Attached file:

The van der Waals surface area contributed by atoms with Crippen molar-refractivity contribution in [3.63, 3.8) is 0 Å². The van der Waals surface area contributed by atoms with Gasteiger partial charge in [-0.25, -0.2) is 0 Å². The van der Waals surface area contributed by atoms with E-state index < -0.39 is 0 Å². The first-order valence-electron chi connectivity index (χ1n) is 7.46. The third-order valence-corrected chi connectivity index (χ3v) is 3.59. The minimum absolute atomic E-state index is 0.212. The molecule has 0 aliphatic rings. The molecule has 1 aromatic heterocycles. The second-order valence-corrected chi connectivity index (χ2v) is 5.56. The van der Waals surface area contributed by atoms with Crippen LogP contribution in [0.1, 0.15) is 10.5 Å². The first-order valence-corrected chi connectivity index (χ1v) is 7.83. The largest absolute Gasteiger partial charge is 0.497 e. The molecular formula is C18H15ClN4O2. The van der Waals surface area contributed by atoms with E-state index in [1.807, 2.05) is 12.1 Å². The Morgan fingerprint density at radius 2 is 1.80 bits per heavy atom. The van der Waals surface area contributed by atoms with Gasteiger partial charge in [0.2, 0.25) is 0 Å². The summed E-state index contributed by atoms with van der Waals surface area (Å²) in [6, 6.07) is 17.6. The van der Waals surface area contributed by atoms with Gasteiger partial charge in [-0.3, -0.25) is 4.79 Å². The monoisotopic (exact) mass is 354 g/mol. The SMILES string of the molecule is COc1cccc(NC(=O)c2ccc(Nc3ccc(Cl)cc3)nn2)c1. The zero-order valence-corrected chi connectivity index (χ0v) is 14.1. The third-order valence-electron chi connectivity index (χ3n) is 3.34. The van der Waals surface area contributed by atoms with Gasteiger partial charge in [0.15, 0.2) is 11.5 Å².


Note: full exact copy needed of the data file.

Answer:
The van der Waals surface area contributed by atoms with Crippen molar-refractivity contribution in [3.63, 3.8) is 0 Å². The van der Waals surface area contributed by atoms with Gasteiger partial charge in [-0.25, -0.2) is 0 Å². The van der Waals surface area contributed by atoms with E-state index < -0.39 is 0 Å². The first-order valence-electron chi connectivity index (χ1n) is 7.46. The third-order valence-corrected chi connectivity index (χ3v) is 3.59. The minimum absolute atomic E-state index is 0.212. The molecule has 0 aliphatic rings. The molecule has 1 aromatic heterocycles. The second-order valence-corrected chi connectivity index (χ2v) is 5.56. The van der Waals surface area contributed by atoms with Crippen LogP contribution in [0.1, 0.15) is 10.5 Å². The first-order valence-corrected chi connectivity index (χ1v) is 7.83. The largest absolute Gasteiger partial charge is 0.497 e. The molecular formula is C18H15ClN4O2. The van der Waals surface area contributed by atoms with E-state index in [1.807, 2.05) is 12.1 Å². The Morgan fingerprint density at radius 2 is 1.80 bits per heavy atom. The van der Waals surface area contributed by atoms with Gasteiger partial charge in [0.2, 0.25) is 0 Å². The summed E-state index contributed by atoms with van der Waals surface area (Å²) in [6, 6.07) is 17.6. The van der Waals surface area contributed by atoms with Gasteiger partial charge in [-0.3, -0.25) is 4.79 Å². The monoisotopic (exact) mass is 354 g/mol. The SMILES string of the molecule is COc1cccc(NC(=O)c2ccc(Nc3ccc(Cl)cc3)nn2)c1. The zero-order valence-corrected chi connectivity index (χ0v) is 14.1. The third-order valence-electron chi connectivity index (χ3n) is 3.34. The van der Waals surface area contributed by atoms with Gasteiger partial charge in [0.15, 0.2) is 11.5 Å².